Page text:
Why the Cowboys wait on Tony Romo

IRVING, Texas -- There are reasons why Dallas Cowboys head coach Jason Garrett and Jerry Jones are saying Tony Romo could play Sunday against the Philadelphia Eagles despite a back injury.

Near the top of the list is the competitive advantage. The Cowboys want to make the Eagles believe Romo could play for as long as they can. Since the inactives are not due until 90 minutes before the game, you can expect the Cowboys to take all the time necessary before making a decision, unless there is a decided downturn in Romo’s health.

Garrett said Romo and Orton are similar style quarterbacks. In a way he’s correct. Both can stay in the pocket and make all the throws. Romo, however, has more improvisation to his game and can elude trouble. With a bad back, that makes that iffy.

But the Cowboys do not feel the need to give the Eagles any kind of advantage by knowing Orton will be their quarterback in the NFC East matchup. Garrett is following the same protocol he has laid out on injuries all season. He has called Romo “day to day” because he calls every injured player “day to day.” The quarterback is the most important player on the team, but Garrett will not change how he has approached injury talk all season. He does not want to set Romo apart from how he has talked this season about Sean Lee, Morris Claiborne, DeMarcus Ware or Jason Hatcher.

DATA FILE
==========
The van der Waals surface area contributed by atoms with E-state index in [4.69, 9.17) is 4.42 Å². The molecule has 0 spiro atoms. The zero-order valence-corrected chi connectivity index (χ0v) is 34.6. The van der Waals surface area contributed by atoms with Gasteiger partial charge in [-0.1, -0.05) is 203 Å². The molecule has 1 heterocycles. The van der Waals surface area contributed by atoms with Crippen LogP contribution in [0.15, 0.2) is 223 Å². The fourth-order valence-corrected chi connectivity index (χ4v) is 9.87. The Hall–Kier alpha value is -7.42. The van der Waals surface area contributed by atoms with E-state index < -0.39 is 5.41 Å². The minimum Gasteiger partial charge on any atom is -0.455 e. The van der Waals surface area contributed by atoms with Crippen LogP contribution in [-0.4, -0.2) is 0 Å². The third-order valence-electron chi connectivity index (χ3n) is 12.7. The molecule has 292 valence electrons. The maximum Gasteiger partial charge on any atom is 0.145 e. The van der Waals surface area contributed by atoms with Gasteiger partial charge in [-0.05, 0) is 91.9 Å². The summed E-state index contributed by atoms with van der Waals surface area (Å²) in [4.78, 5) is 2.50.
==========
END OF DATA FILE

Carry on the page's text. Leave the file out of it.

Another reason Garrett has taken that approach is what happened last week with wide receiver Terrance Williams.

The rookie did not practice on Wednesday and Thursday because of a hamstring injury but was able to work on Friday. He played against the Washington Redskins and had four catches, including the second-biggest play of the winning drive -- a 51-yard grab.

“You’ve got to be careful making these proclamations about the future in regard to injury,” Garrett said. “You got to take them day by day and make your best evaluation.”

And he does not view a hamstring strain different than a reported herniated disk that will require surgery, as a source told ESPN’s Chris Mortensen.

“I think an injury is an injury,” Garrett said. “And the availability of the player, and based on the information that you have, again, getting feedback from him and the medical staff, you just try to make your best judgments.”

So we wait.

Merry Christmas to all.